Book: Garry Marshall & J.F. Lawton
Music & Lyrics: Bryan Adams & Jim Vallance
Choreographer: Jerry Mitchell
Director: Jerry Mitchell
Based on the 1990 smash hit movie of the same name, the musical theatre iteration of Pretty Woman has arrived in Glasgow for a two-week run. Neophyte sex worker Vivian (Amber Davies) looking to find the money for her rent, bags a deal to escort cut-throat businessman Edward as his arm candy for week. Such as it always is in rom-coms, fair maiden Vivian has met her Prince Charming and the business deal soon turns into love.
While at best an entertaining piece of fluff, it’s certainly not going to bother any of your brain cells and its ultimately a pale shadow of the film that shot Julia Roberts to superstardom.
The problems are generally two-fold, the subject matter is bordering on unpalatable, and a bit too simplistically drawn for the 2000s (the source material is after all 33 years old and the writing of female characters has hopefully moved on – rich man rescues poor woman – come on) and the central pairing lack the requisite chemistry to light a spark under the boringly written book.
Oliver Savile’s Edward is beautifully sung, but the writing renders a usually strong stage presence to a bit of a wimp and Davies as Vivian, doesn’t have the required comedy acting, dancing or vocal skills to make a mark. She belts out a few of her tunes with gusto but the overall tone and control are reedy and thin. At times she looks as if she’s dialling in her performance from the dressing room.
Most successful are the supporting cast, Ore Oduba shines as Happy Man our narrator and Beverly Wiltshire Hotel boss Mr. Thompson (milking his success in Strictly Ballroom to good effect), however his diction at the start is a little garbled, that said, his singing voice is surprisingly strong. His side kick Giulio the Bellboy (Noah Harrison) provides the much needed, albeit broad slapstick comedy to the proceedings. Natalie Paris is, as always, an utter knock-out in the vocal department and delivers a 3D portrayal of her character Kit, fellow hooker and Vivian’s best friend. It is a pity she’s not on stage for longer. Of note too is ensemble member Lila Falce-Bass whose vocals as Violetta in the La Traviata opera night are impressive as are her fellow singers in this scene. The supporting cast are generally excellent and soar when singing as one. The choreography isn’t particularly original or taxing and is competently executed throughout. The set is minimal, budget certainly hasn’t been spent making it look rich and opulent, but it largely works, if a little visually boring.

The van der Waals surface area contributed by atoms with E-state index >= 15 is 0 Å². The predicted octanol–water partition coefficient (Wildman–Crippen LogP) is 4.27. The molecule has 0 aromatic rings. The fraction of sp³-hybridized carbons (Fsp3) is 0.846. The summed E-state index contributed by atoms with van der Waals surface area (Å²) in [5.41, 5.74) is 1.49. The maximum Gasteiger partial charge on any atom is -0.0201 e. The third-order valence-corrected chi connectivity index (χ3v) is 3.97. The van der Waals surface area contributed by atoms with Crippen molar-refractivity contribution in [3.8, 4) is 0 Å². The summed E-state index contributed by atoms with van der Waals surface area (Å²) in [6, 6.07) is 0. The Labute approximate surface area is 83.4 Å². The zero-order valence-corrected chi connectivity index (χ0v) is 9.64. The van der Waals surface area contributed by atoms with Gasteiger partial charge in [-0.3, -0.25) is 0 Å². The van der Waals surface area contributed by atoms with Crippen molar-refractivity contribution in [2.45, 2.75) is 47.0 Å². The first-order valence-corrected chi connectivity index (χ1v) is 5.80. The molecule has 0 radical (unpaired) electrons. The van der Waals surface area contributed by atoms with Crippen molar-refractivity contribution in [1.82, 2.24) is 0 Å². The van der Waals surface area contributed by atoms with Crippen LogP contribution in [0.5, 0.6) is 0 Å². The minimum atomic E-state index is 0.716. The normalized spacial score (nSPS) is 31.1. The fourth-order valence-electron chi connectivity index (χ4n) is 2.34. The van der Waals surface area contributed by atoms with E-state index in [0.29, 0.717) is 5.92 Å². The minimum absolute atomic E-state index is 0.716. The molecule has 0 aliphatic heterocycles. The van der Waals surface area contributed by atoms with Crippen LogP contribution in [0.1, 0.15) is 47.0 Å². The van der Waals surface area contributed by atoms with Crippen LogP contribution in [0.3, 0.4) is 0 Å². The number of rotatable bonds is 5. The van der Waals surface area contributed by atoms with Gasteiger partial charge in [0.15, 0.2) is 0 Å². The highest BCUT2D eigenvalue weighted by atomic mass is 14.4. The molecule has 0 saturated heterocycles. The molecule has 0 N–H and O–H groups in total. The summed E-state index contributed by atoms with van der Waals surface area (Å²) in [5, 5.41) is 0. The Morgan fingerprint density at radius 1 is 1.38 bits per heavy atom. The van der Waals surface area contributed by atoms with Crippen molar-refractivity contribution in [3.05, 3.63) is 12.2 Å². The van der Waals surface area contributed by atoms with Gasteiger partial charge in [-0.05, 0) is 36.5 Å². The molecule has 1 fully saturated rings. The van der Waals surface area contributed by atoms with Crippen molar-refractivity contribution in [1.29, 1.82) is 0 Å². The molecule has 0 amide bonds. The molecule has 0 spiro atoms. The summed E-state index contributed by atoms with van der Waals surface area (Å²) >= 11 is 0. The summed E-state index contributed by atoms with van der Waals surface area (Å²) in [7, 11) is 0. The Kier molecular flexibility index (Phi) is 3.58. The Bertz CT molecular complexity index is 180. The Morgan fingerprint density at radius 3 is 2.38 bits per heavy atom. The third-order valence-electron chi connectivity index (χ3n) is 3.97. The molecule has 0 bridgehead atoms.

The Bryan Adam’s songs all bear the hallmark of Bryan Adams, with some pinching some familiar sounding moments from his bigger hits. They are overall lacking in variety of style and tone, there are too many reprises of previous tunes, none strong enough to withstand listening to again.
Ultimately, Pretty Woman The Musical is un-taxing, undemanding fluff that will take your mind off the approaching winter nights to come. However, it is unfortunately another example of how not all successful movies should attempt to make the transition from screen to stage.
Runs until 25 November 2023 | Image: Contributed